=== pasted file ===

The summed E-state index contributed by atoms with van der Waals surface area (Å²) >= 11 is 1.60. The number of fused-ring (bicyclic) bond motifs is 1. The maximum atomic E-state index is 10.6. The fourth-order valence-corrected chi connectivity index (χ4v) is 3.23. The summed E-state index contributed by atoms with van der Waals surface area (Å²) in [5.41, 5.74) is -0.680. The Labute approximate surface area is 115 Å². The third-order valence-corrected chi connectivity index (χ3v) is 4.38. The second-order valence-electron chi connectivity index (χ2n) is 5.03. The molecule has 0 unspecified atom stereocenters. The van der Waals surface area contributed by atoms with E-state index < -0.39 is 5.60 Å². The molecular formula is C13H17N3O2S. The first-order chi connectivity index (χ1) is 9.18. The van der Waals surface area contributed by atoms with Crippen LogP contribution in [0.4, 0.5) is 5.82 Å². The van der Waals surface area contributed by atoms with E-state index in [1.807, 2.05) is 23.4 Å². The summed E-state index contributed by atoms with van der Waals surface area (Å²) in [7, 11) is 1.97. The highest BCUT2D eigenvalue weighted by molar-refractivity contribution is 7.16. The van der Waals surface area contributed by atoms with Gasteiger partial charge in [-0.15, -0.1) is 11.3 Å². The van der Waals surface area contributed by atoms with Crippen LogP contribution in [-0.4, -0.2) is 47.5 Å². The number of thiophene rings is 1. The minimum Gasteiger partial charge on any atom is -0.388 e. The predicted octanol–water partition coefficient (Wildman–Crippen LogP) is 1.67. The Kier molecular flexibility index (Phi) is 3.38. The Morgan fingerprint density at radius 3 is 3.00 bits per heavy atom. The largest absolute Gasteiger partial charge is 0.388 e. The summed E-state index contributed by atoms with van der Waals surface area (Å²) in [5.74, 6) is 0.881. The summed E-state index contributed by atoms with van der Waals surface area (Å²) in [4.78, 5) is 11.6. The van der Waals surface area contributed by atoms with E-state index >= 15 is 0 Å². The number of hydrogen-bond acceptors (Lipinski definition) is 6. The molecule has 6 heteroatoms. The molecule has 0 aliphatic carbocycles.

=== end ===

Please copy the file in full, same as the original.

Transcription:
The summed E-state index contributed by atoms with van der Waals surface area (Å²) >= 11 is 1.60. The number of fused-ring (bicyclic) bond motifs is 1. The maximum atomic E-state index is 10.6. The fourth-order valence-corrected chi connectivity index (χ4v) is 3.23. The summed E-state index contributed by atoms with van der Waals surface area (Å²) in [5.41, 5.74) is -0.680. The Labute approximate surface area is 115 Å². The third-order valence-corrected chi connectivity index (χ3v) is 4.38. The second-order valence-electron chi connectivity index (χ2n) is 5.03. The molecule has 0 unspecified atom stereocenters. The van der Waals surface area contributed by atoms with E-state index < -0.39 is 5.60 Å². The molecular formula is C13H17N3O2S. The first-order chi connectivity index (χ1) is 9.18. The van der Waals surface area contributed by atoms with Crippen LogP contribution in [0.4, 0.5) is 5.82 Å². The van der Waals surface area contributed by atoms with E-state index in [1.807, 2.05) is 23.4 Å². The summed E-state index contributed by atoms with van der Waals surface area (Å²) in [7, 11) is 1.97. The highest BCUT2D eigenvalue weighted by molar-refractivity contribution is 7.16. The van der Waals surface area contributed by atoms with Gasteiger partial charge in [-0.15, -0.1) is 11.3 Å². The van der Waals surface area contributed by atoms with Crippen LogP contribution in [-0.4, -0.2) is 47.5 Å². The number of thiophene rings is 1. The minimum Gasteiger partial charge on any atom is -0.388 e. The predicted octanol–water partition coefficient (Wildman–Crippen LogP) is 1.67. The Kier molecular flexibility index (Phi) is 3.38. The Morgan fingerprint density at radius 3 is 3.00 bits per heavy atom. The largest absolute Gasteiger partial charge is 0.388 e. The summed E-state index contributed by atoms with van der Waals surface area (Å²) in [5.74, 6) is 0.881. The summed E-state index contributed by atoms with van der Waals surface area (Å²) in [4.78, 5) is 11.6. The van der Waals surface area contributed by atoms with E-state index >= 15 is 0 Å². The number of hydrogen-bond acceptors (Lipinski definition) is 6. The molecule has 6 heteroatoms. The molecule has 0 aliphatic carbocycles.